music

Todd Phillips

Instructor, Violin

Todd Phillips made his solo debut with the Pittsburgh Symphony at the age of 13 and has appeared with many orchestras throughout the United States, Europe, and Japan since then, including the Brandenburg Ensemble, the Jacksonville and Honolulu symphonies, the Camerata Salzburg, and the Orpheus Chamber Orchestra. He made his Carnegie Hall debut in 1982 with the New York String Orchestra and conductor Alexander Schneider.

Return engagements at Carnegie Hall soon followed as well as solo performances in Avery Fisher Hall, Alice Tully Hall, the Kennedy Center in Washington DC, Boston’s Symphony Hall and the vFrankfurt Opera House.

Phillips is a founding member of the highly acclaimed Orion String Quartet which has been the quartet-in-residence at the Chamber Music Society of Lincoln Center, the Mannes College of Music, and the Santa Fe Chamber Music Festival. The Quartet’s television appearances have included PBS’ “Live from Lincoln Center,” three performances on ABC’s “Good Morning America,” and A&E’s “Breakfast with the Arts.” Their recordings of the complete Beethoven quartets have received acclaim from critics and audiences alike.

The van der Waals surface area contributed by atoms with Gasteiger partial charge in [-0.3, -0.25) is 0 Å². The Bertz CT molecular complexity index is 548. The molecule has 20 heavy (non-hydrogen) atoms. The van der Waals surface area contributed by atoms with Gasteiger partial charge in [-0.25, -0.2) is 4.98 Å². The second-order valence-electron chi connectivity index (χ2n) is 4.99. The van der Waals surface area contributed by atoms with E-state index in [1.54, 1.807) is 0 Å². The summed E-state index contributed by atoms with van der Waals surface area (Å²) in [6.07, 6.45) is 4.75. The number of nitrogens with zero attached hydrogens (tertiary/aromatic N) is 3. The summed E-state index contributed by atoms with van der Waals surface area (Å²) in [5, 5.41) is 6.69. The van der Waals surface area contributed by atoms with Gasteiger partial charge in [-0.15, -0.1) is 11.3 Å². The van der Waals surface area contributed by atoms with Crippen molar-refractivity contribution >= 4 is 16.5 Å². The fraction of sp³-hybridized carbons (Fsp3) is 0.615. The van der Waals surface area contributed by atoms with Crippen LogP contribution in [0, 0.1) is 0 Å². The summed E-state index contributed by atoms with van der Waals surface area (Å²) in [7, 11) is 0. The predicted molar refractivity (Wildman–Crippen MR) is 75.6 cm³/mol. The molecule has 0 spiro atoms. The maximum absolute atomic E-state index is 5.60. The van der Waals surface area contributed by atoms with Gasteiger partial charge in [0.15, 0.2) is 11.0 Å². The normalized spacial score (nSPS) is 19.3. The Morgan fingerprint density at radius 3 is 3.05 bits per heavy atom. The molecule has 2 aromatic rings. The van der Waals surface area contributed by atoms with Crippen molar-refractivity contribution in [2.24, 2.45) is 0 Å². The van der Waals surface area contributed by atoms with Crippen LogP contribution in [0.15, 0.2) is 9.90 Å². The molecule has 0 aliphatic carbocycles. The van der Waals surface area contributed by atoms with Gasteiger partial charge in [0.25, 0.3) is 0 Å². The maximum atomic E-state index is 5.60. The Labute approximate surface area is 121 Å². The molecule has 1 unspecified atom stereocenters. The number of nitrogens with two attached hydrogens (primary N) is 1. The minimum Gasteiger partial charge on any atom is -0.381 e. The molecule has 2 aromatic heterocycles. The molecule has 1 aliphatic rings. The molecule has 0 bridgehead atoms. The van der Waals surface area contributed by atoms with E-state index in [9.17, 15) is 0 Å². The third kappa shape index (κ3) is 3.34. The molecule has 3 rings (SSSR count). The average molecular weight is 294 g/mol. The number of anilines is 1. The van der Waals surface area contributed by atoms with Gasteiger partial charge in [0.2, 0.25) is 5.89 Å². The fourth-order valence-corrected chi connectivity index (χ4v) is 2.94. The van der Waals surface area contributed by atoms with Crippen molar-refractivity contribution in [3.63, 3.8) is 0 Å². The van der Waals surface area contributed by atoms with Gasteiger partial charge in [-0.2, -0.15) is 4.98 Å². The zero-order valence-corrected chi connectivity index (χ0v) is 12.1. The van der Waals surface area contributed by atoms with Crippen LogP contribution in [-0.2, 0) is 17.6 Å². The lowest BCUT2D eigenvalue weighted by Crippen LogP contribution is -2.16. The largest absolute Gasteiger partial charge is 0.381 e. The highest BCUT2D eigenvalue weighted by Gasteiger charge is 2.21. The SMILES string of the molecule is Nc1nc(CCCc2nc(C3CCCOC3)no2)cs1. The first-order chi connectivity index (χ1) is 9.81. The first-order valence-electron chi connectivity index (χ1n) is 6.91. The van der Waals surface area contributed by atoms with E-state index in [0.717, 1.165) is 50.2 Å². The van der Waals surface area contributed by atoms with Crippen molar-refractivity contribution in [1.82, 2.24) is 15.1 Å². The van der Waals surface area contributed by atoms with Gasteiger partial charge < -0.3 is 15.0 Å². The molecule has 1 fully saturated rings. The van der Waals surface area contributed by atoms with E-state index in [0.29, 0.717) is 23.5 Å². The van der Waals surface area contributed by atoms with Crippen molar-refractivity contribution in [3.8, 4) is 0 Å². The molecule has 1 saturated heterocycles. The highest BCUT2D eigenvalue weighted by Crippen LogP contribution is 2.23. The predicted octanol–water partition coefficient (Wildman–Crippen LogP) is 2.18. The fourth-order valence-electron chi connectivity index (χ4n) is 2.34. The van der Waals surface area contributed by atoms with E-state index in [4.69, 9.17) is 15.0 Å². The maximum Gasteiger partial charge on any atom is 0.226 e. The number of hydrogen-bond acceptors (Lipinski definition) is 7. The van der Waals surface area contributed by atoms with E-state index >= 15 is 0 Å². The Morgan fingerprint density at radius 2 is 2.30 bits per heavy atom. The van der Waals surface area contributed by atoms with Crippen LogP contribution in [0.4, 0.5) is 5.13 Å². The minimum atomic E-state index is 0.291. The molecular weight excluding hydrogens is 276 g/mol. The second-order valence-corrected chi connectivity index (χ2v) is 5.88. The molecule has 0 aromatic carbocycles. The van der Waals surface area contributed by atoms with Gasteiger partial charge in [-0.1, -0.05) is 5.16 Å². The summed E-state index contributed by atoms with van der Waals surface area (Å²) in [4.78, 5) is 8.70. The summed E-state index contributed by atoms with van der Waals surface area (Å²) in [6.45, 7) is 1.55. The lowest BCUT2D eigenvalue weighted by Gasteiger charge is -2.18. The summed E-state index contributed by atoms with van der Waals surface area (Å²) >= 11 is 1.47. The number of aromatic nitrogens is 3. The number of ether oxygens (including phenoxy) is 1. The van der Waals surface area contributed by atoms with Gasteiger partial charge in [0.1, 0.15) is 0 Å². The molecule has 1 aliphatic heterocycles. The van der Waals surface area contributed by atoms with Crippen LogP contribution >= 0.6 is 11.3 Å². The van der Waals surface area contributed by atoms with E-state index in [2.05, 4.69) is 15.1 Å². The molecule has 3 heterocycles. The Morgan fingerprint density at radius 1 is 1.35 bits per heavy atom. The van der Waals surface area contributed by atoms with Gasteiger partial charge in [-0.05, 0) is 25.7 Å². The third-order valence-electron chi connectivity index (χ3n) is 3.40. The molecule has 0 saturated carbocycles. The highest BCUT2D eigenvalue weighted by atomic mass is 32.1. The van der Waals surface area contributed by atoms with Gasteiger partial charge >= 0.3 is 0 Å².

Phillips’ experience as a frequent leader of the conductorless Orpheus Chamber Orchestra has led to engagements as conductor/leader with the Camerata Nordica of Sweden, The New World Symphony, Risor Chamber Orchestra in Norway, The Brandenburg Ensemble, the Tapiola Sinfonietta of Finland, and the Mannes Sinfonietta in New York City.

Phillips serves on the violin faculties of the Mannes College The New School for Music, the Mason Gross School of the Arts at Rutgers University, Manhattan School of Music, and Bard College Conservatory of Music.

Phillips began studying the violin at the age of four with his father, Eugene Phillips, a composer and former violinist with the Pittsburgh Symphony, and later studied with Sally Thomas at the Juilliard School and with Sàndor Vègh at the Mozarteum in Salzburg. He also studied piano with his mother, Natalie Phillips, a professor of piano at the University of Pittsburgh.